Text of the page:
Thursday, February 8, 2018

Birds in Chandigarh

It is so nice to see new leaves sprouting up at a place where a tree is cut. A sign to say that life goes on 

It is also nice to see birds doing the balancing act to get to the flowers. Here is an Oriental Reed Warbler among the sarson field (mustard field) 

Had been to Chandigarh last week and clicked some of the birds over there. 
Have heard the tuk tuk sound for so many decades but was never able to pin point the actual source. It was only last week I saw the Coppersmith Barbet in action, and I was like “OK so this is the guy who was eluding me all these years” 

I captured him in action by zooming more than 100 meters and hence the sound is very faint  (in the video) Even though they don’t have long beaks like the woodpecker, their nest is made by carving out a hole in the tree trunk. 

The Oriental White Eye was hopping around pretty fast and it was a challenge to keep her in the frame. 

The Indian Grey Hornbill was sitting on top of a Pipal tree swaying in the breeze.

 I have observed (even in Pune) that these hornbills move around in threes 

Almost all the birds were up but this parrot was still sleeping 

These two looked like a pair but the one in the foreground was ignoring the other one with the expression “Is that guy still behind me?” 

The Mynas were having a good time sharing their food with the squirrels. 

I even noticed a single legged Myna hopping around 

The Ashy Prinia was sort of lurking in the mustard field. 

The jungle Babbler is quick with his beak, looking for something tasty between the dry leaves. 

The Guldenstadt’s Redstart had a bobbing motion while sitting at a place  

The spotted Dove was casual in its movements 

I took a long shot at the Steppe Eagle who was majestically sitting on top of a tree.

"Is he gone ?"

I had spotted a Greater Yellownape Woodpecker too, but by the time I fetched my camera, he had disappeared. 
All the pictures/videos were captured with a hand held camera.

Sunday, January 21, 2018

Bird watching

It is a nice feeling to know that you have completed three fourth of the journey before the sun rises. 

Had been to Bhigwan for bird watching. Being there early had its advantages. I could shoot some good silhouettes. 

You had to point your camera in any direction and you are sure to catch two or three birds in one frame. Long beak, short beak, curved beak, gap in between beak.  Asian Open bill stork is identified by the gap in between the beak. 

 It was just coincidence that the nostrils of this open bill stork was in line with my camera by which I could see the light passing through and through.  

The eyes of this Night Heron is very mesmerizing. 

The painted stork breeds on trees either in mixed colonies along with other water birds or by themselves. Here this one has come down for fishing.

The Grey headed swamphen (Purple swamphen) has an elaborate courtship display holding water weeds in his bill and bowing to the female with loud chuckles. I noticed that they have huge feet.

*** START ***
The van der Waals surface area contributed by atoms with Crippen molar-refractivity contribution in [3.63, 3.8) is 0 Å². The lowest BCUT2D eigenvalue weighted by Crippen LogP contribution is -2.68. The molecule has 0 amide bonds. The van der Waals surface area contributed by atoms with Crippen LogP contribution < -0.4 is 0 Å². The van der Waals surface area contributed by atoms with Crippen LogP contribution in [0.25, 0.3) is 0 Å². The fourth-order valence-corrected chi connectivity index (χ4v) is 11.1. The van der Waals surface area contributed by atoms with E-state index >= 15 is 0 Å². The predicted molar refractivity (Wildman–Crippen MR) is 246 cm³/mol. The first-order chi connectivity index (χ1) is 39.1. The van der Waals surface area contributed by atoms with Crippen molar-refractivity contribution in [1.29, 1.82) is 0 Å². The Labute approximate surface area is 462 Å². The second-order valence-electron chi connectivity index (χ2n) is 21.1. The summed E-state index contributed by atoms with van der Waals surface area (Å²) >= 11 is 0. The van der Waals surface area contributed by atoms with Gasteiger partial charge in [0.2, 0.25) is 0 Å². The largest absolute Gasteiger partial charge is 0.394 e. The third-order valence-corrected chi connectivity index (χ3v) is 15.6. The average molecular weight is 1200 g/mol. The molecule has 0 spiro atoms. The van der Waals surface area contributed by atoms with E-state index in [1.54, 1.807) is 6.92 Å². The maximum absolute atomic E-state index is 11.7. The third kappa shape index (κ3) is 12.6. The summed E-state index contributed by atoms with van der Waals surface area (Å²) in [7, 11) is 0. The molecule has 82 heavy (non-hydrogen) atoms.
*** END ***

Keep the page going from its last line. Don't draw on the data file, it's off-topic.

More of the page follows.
Purple swamphen

I saw one of them pulling out a weed. He uses a lot of energy to pull out that weed which is almost six feet deep underground. After all the trouble he just leaves it and goes, perhaps not happy with the roots to be presented to a prospective bride. (you can see it in the video) 

The black headed Ibis had its beak open.

It was fun to see a pair of the Spoonbill wading in the water, hunting for fish. 


Looks like this pair of Black Winged Stilt birds were out for a synchronized walk.

 Clicked some birds sitting on a wire like this Black Drongo and the Pied Bushcat 

 Black Drongo

 Pied Bushcat (male)

 Pied Bushcat (female)
The black bandit mask is very prominent in this Bay Backed Shrike.

Bay Backed Shrike

These wagtails were busy trying to catch some insects in the field. They were agile and quick. You can see the insects against the rising sun. 

Eastern Yellow Wagtail
The green Bee Eater sort of blended well with all the greenery around him.

Green Bee Eater

The Grey Heron scanning the sky line while the black winged stilt trying to locate a fish.

Saw a pair of Ruddy Shelduck (also known as Brahmini Duck) lazing in the water. 

The nest of the Glossy Ibis is a platform of twigs and vegetation positioned one to seven meters above water level. 

Glossy Ibis

The Painted Stork kept walking, meeting new friends along the way. While wading, he stirs the bottom with one leg, while the beak is ready to catch the fish. 

  The bullock carts were busy going into the fields to pick up the sugar cane 

These are later transferred to the tractors or trucks. 

Each tractor had a good sound system with huge speakers on either side. So you can hear a variety of songs blaring out when you pass a convoy of tractors.

People usually go to Bhigwan to see Flamingos but as per this local guide none of them made a landing as the water level was too high.

The local fishermen made the most of it by using their boats to catch fish.

The exact location where I clicked these pictures.